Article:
The rest of the drawings are studies of individual sheep.  I grew to love their shapes and gestures.  I noticed they have seamed upper lips and very knobby heads.  The babies have longer coats than the mothers, probably have never been sheared.  I am happy to report that these sheep are being grown for their coats and not for food.
One enormously pregnant sheep with udders so full they poked out like a double balloon, one nipple pointing east and one west. 
By the time I drew this page some of the sheep were settling down, having eaten their fill.  I was able to do a textured and value drawing of one of them.  I really like the contour drawing on the left, almost best of all.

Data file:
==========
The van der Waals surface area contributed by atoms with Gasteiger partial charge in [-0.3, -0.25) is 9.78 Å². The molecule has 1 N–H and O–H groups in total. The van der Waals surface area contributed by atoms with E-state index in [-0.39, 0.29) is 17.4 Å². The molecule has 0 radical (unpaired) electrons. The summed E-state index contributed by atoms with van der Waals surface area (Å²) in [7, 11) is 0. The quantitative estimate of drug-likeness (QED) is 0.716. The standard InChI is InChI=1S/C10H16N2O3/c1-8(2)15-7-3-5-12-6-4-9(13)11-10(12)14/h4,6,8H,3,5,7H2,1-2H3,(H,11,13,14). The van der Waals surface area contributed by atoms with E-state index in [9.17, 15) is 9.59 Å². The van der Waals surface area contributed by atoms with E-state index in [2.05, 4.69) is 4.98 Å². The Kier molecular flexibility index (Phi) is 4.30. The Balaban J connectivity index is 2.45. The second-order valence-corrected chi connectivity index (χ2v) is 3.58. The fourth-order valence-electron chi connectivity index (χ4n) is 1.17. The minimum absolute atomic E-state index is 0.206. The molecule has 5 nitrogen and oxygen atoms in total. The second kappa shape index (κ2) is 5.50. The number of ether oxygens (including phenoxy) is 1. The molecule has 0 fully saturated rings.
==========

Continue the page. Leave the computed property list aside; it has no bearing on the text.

On our way home we stopped by the old tuberculosis hospital so Jacob could take a few outside shots, and I drew a nice arrangement of large cardboard boxes behind one of the buildings.  Very relaxing after chasing sheep!

Thursday, September 11, 2014

More Exquisite Conkers

After living with my collection of conkers for a few days now I can see distinct differences among them.  The one at the top, for instance, has two flat places on it, and these indicate that this conker was one of triplets.  The one right below has one flat side, indicating that it is a twin.  Twins and triplets are known as cheesers in conker game parlance.  The tiny blackish one is a singleton and very small.  It had a small hull, too.  The one at the bottom left was nibbled by a squirrel through its hull.  The squirrel ate a hole through the hull but never succeeded in opening the dehiscent seam.  The one on the bottom right is smallish and interestingly lumpy, but definitely a singleton.